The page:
Germany says Russia’s Navalny poisoned with nerve agent
September 2, 2020 - Russian opposition leader Alexey Navalny, who is in an intensive care unit in Berlin, was poisoned with a nerve agent from the Novichok group, according to tests at a German military laboratory.
Chancellor Angela Merkel’s spokesman, Steffen Seibert, said that testing by a special German military laboratory at the request of the Berlin hospital where Navalny remains in a coma showed “proof without doubt of a chemical nerve agent from the Novichok group.”
Navalny, a politician and corruption investigator who is one of Russian President Vladimir Putin’s fiercest critics, fell ill on a flight back to Moscow from Siberia on Aug 20 and was taken to a hospital in the Siberian city of Omsk after the plane made an emergency landing.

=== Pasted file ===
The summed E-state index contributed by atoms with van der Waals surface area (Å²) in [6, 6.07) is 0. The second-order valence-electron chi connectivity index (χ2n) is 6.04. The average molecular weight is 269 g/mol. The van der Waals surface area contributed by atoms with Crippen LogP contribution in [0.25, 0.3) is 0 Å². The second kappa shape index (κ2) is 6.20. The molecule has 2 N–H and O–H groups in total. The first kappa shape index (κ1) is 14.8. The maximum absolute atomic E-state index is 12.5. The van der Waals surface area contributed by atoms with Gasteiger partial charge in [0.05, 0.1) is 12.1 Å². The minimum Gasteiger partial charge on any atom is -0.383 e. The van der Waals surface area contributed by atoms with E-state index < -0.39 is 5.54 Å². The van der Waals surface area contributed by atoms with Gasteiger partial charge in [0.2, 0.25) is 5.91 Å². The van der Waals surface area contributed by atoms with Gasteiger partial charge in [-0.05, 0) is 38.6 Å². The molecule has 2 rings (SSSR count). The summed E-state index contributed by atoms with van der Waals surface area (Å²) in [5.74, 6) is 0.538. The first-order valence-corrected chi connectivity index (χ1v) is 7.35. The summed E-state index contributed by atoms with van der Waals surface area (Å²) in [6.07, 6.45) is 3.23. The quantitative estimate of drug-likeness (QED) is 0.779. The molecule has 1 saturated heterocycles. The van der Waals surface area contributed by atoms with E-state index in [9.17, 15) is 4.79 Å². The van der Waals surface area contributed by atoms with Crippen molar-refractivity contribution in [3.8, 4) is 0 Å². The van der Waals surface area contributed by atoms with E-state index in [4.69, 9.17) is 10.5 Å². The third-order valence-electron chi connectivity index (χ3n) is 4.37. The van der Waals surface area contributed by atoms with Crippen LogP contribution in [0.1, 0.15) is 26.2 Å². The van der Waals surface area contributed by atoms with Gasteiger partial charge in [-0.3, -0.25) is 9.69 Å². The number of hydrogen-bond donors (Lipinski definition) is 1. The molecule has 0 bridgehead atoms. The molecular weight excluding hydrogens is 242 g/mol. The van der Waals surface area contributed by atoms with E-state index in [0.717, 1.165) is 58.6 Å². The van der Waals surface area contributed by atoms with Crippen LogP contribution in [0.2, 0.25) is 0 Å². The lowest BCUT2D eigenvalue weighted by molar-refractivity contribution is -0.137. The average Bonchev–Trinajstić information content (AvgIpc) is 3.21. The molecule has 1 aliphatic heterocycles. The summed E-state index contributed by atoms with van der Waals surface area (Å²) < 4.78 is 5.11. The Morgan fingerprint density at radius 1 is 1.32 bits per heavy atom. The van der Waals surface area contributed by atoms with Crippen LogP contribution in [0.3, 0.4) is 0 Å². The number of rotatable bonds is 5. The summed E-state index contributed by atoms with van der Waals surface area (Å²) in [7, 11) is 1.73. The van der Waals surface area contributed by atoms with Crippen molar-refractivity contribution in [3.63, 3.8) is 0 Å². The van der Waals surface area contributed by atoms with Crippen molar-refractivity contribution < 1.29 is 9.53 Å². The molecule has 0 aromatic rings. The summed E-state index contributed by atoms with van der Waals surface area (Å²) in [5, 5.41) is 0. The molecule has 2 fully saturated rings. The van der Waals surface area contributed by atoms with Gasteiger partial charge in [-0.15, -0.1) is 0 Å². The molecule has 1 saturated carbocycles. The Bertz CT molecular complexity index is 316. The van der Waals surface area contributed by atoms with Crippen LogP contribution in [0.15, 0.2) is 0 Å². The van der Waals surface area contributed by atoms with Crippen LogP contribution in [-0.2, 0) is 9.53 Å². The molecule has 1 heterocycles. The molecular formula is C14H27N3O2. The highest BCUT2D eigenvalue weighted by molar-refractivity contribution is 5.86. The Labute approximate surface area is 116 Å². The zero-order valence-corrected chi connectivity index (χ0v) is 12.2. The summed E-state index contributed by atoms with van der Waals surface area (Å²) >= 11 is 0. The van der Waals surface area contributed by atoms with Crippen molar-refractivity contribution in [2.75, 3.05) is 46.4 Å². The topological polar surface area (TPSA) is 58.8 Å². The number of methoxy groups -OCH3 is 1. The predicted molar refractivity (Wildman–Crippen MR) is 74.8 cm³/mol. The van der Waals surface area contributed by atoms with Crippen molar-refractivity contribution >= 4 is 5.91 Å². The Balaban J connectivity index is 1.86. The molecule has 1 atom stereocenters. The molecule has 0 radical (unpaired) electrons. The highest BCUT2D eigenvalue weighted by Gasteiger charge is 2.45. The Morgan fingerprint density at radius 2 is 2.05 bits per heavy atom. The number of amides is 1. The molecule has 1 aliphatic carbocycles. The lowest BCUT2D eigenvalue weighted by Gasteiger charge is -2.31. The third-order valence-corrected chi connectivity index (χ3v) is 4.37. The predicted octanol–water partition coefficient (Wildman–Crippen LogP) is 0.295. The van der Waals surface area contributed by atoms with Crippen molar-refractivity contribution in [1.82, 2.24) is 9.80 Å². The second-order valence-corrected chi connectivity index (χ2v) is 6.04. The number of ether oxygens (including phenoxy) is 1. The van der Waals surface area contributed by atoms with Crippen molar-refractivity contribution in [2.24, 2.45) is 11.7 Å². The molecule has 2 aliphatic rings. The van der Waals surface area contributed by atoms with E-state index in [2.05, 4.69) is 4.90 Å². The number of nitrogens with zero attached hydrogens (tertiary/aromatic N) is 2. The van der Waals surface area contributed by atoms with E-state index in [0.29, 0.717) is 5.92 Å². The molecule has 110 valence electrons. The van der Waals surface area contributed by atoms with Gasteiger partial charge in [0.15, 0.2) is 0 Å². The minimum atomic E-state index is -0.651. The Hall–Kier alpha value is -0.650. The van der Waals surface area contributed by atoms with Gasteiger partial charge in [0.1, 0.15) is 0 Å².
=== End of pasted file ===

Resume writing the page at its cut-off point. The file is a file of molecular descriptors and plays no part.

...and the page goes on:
He was transferred two days later to Berlin’s Charité hospital, where doctors last week said initial tests indicated Navalny had been poisoned.
British authorities identified Novichok as the poison used in 2018 on former Russian spy Sergei Skripal and his daughter in England. The nerve agent is a cholinesterase inhibitor, part of the class of substances that doctors at Charite said last week had shown up in Navalny’s system.
German Foreign Minister Heiko Maas said the Russian ambassador was summoned to his ministry Wednesday and told in “unmistakable” terms of Germany’s call for the Navalny case to be investigated “in full and with full transparency.”
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